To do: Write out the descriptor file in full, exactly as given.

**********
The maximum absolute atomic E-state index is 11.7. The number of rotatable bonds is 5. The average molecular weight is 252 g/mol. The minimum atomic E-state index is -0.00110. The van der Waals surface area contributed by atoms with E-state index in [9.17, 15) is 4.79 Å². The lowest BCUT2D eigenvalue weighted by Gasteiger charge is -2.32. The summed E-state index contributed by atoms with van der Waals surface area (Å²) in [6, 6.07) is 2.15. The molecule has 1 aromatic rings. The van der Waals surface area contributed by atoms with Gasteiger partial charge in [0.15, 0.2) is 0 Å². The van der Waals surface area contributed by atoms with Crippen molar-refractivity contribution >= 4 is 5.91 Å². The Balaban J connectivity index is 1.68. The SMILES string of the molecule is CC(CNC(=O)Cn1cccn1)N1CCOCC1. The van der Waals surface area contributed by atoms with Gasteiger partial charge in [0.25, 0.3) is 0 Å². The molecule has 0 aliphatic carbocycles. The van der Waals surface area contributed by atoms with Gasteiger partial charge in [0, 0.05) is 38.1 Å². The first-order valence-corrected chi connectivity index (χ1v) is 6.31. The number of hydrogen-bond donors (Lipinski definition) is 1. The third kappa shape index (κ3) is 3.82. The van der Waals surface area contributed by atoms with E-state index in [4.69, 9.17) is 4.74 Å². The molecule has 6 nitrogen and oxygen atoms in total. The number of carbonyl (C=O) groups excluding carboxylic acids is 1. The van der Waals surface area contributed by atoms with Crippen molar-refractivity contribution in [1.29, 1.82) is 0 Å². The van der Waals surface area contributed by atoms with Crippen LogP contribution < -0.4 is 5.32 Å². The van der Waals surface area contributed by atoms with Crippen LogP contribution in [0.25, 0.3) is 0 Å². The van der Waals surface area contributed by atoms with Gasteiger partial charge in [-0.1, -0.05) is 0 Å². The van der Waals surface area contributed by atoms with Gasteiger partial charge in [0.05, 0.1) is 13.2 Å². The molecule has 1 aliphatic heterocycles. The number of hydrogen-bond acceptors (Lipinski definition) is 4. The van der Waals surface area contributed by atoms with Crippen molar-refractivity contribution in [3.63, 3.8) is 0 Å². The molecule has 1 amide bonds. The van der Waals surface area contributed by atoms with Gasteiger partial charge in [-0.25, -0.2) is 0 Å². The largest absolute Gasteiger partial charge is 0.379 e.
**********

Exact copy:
The maximum absolute atomic E-state index is 11.7. The number of rotatable bonds is 5. The average molecular weight is 252 g/mol. The minimum atomic E-state index is -0.00110. The van der Waals surface area contributed by atoms with E-state index in [9.17, 15) is 4.79 Å². The lowest BCUT2D eigenvalue weighted by Gasteiger charge is -2.32. The summed E-state index contributed by atoms with van der Waals surface area (Å²) in [6, 6.07) is 2.15. The molecule has 1 aromatic rings. The van der Waals surface area contributed by atoms with Gasteiger partial charge in [0.15, 0.2) is 0 Å². The van der Waals surface area contributed by atoms with Crippen molar-refractivity contribution >= 4 is 5.91 Å². The Balaban J connectivity index is 1.68. The SMILES string of the molecule is CC(CNC(=O)Cn1cccn1)N1CCOCC1. The van der Waals surface area contributed by atoms with Gasteiger partial charge in [0.25, 0.3) is 0 Å². The molecule has 0 aliphatic carbocycles. The van der Waals surface area contributed by atoms with Gasteiger partial charge in [0, 0.05) is 38.1 Å². The first-order valence-corrected chi connectivity index (χ1v) is 6.31. The number of hydrogen-bond donors (Lipinski definition) is 1. The third kappa shape index (κ3) is 3.82. The van der Waals surface area contributed by atoms with E-state index in [4.69, 9.17) is 4.74 Å². The molecule has 6 nitrogen and oxygen atoms in total. The number of carbonyl (C=O) groups excluding carboxylic acids is 1. The van der Waals surface area contributed by atoms with Crippen molar-refractivity contribution in [1.29, 1.82) is 0 Å². The van der Waals surface area contributed by atoms with Crippen LogP contribution < -0.4 is 5.32 Å². The van der Waals surface area contributed by atoms with Crippen LogP contribution in [0.25, 0.3) is 0 Å². The van der Waals surface area contributed by atoms with Gasteiger partial charge in [-0.1, -0.05) is 0 Å². The van der Waals surface area contributed by atoms with Gasteiger partial charge in [0.05, 0.1) is 13.2 Å². The molecule has 1 aliphatic heterocycles. The number of hydrogen-bond acceptors (Lipinski definition) is 4. The van der Waals surface area contributed by atoms with Crippen molar-refractivity contribution in [3.63, 3.8) is 0 Å². The molecule has 1 amide bonds. The van der Waals surface area contributed by atoms with Gasteiger partial charge in [-0.25, -0.2) is 0 Å². The largest absolute Gasteiger partial charge is 0.379 e.